the interview
South Korean activist says he will launch balloons carrying DVDs of Sony's "The Interview" toward North KoreaReuters

A South Korean activist is threatening to distribute "The Interview" in North Korea by sending balloons carrying DVDs and USBs containing the Sony Pictures' film to the country. The North has banned the satire revolving around an assassination attempt on their dictator Kim Jong-un.

Activist Park Sang-hak is partnering with the US-based non-profit Human Rights Foundation, which will finance the making of the DVDs and USB memory sticks of the movie with Korean subtitles, reported Japan Times

Sang-hak revealed on Wednesday that he will start dropping 1,00,000 DVDs and USBs with "The Interview" by sending balloons over North Korea from January clandestinely, before the pace picks up by March.

The representatives of the Foundation are also expected to visit him in South Korea around 20 January to hand over the devices personally, before floating the first batch over to the North.

"North Korea's absolute leadership will be crumble if the idolization of leader Kim breaks down," Sang-hak said. Sony Pictures' "The Interview" starring Seth Rogen and James Franco, belittles the tight regime and dictatorship of Jong-un.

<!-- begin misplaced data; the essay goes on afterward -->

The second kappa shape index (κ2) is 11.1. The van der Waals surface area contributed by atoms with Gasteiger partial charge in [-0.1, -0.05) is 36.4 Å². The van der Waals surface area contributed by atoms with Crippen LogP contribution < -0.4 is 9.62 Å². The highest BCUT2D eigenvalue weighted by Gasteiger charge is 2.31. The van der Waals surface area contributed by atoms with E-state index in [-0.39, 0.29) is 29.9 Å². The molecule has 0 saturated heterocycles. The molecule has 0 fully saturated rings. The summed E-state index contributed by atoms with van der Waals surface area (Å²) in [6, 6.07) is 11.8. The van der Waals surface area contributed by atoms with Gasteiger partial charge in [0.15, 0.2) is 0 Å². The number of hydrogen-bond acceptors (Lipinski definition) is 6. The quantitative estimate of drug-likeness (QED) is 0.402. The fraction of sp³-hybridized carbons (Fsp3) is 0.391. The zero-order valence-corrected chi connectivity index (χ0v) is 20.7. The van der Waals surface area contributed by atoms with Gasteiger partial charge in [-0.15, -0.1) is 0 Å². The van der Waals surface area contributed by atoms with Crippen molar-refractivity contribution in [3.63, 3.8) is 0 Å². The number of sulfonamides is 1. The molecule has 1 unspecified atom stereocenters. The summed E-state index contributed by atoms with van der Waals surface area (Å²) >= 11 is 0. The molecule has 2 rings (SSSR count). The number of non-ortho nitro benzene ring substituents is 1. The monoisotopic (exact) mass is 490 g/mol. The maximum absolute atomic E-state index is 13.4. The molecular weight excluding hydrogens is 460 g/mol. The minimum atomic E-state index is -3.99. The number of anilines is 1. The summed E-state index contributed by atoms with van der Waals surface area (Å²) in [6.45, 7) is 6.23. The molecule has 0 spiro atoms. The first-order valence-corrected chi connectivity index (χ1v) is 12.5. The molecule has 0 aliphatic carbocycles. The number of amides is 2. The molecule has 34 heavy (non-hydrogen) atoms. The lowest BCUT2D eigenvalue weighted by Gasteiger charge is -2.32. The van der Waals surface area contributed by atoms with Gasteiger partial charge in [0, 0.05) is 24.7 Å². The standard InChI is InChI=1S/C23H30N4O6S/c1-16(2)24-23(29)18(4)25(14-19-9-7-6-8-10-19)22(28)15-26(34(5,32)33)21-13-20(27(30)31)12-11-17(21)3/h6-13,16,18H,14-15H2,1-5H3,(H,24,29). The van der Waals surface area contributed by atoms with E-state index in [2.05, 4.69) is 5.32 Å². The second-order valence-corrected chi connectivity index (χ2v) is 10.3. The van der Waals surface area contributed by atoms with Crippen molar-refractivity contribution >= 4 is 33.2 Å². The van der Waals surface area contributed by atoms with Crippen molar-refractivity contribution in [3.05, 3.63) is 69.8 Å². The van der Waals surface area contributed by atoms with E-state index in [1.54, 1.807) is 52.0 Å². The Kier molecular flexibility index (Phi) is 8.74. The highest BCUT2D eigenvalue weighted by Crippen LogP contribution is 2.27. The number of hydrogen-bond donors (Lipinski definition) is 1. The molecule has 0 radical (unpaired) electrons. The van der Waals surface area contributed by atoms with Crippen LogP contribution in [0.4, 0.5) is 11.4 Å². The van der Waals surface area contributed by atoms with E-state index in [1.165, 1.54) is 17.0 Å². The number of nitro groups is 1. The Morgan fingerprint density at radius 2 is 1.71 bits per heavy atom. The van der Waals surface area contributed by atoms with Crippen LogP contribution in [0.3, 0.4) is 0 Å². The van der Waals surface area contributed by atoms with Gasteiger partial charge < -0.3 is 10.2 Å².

The movie is at the centre of tension between North Korea and the United States. Washington had blamed Pyongyang for the crippling cyber attacks on Sony Pictures Entertainment and leaking highly guarded information on the internet, including scripts of upcoming pictures and digital prints of films that are yet to hit the theatres.

North Korea, however, has denied any involvement in the hacking incident, for which hackers belonging to the group "Guardians of Peace" have taken responsibility. The North has also vowed revenge on placing the blame of the hack on them.

The North Korean defector's plan, however, is not foolproof and its effectiveness remains to be seen. Ordinary North Korean citizens do not own computers or DVD players. Moreover, owning a computer requires permission from the government and costs as much as three months' salary for the average worker.

The Human Rights Foundation confirmed on its website that they are working with Sang-hak and that they will also be smuggling items through China and sending messages through radio transmissions to those who own illegal short wave radios in the North.